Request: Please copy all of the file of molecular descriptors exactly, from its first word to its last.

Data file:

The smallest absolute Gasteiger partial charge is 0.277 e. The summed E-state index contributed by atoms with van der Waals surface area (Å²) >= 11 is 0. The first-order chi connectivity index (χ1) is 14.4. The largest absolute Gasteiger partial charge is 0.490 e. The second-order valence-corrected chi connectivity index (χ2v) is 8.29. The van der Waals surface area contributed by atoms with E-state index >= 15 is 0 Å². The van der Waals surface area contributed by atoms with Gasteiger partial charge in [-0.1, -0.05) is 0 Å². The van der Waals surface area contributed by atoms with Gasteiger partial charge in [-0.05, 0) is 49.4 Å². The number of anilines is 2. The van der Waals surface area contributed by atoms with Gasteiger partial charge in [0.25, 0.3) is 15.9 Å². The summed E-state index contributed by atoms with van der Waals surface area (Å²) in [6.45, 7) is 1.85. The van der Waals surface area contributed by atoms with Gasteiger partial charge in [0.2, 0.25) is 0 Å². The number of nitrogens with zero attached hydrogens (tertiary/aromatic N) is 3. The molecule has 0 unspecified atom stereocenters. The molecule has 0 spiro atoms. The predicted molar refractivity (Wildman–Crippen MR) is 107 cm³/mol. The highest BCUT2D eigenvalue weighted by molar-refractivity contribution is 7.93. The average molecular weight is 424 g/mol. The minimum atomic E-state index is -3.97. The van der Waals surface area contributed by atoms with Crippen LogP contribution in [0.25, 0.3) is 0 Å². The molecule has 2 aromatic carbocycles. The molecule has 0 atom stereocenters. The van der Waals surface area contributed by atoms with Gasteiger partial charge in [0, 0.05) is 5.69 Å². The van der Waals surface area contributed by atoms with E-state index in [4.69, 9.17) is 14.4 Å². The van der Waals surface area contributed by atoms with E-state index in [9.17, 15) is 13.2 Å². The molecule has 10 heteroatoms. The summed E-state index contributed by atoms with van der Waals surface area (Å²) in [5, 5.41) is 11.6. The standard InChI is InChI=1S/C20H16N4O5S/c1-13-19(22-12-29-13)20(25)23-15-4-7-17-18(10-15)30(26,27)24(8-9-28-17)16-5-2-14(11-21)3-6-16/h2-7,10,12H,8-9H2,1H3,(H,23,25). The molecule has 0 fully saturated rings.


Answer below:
The smallest absolute Gasteiger partial charge is 0.277 e. The summed E-state index contributed by atoms with van der Waals surface area (Å²) >= 11 is 0. The first-order chi connectivity index (χ1) is 14.4. The largest absolute Gasteiger partial charge is 0.490 e. The second-order valence-corrected chi connectivity index (χ2v) is 8.29. The van der Waals surface area contributed by atoms with E-state index >= 15 is 0 Å². The van der Waals surface area contributed by atoms with Gasteiger partial charge in [-0.1, -0.05) is 0 Å². The van der Waals surface area contributed by atoms with Gasteiger partial charge in [-0.05, 0) is 49.4 Å². The number of anilines is 2. The van der Waals surface area contributed by atoms with Gasteiger partial charge in [0.25, 0.3) is 15.9 Å². The summed E-state index contributed by atoms with van der Waals surface area (Å²) in [6.45, 7) is 1.85. The van der Waals surface area contributed by atoms with Gasteiger partial charge in [0.2, 0.25) is 0 Å². The number of nitrogens with zero attached hydrogens (tertiary/aromatic N) is 3. The molecule has 0 unspecified atom stereocenters. The molecule has 0 spiro atoms. The predicted molar refractivity (Wildman–Crippen MR) is 107 cm³/mol. The highest BCUT2D eigenvalue weighted by molar-refractivity contribution is 7.93. The average molecular weight is 424 g/mol. The minimum atomic E-state index is -3.97. The van der Waals surface area contributed by atoms with Crippen LogP contribution in [0.25, 0.3) is 0 Å². The molecule has 2 aromatic carbocycles. The molecule has 0 atom stereocenters. The van der Waals surface area contributed by atoms with Gasteiger partial charge in [0, 0.05) is 5.69 Å². The van der Waals surface area contributed by atoms with E-state index in [4.69, 9.17) is 14.4 Å². The van der Waals surface area contributed by atoms with E-state index in [9.17, 15) is 13.2 Å². The molecule has 10 heteroatoms. The summed E-state index contributed by atoms with van der Waals surface area (Å²) in [5, 5.41) is 11.6. The standard InChI is InChI=1S/C20H16N4O5S/c1-13-19(22-12-29-13)20(25)23-15-4-7-17-18(10-15)30(26,27)24(8-9-28-17)16-5-2-14(11-21)3-6-16/h2-7,10,12H,8-9H2,1H3,(H,23,25). The molecule has 0 fully saturated rings.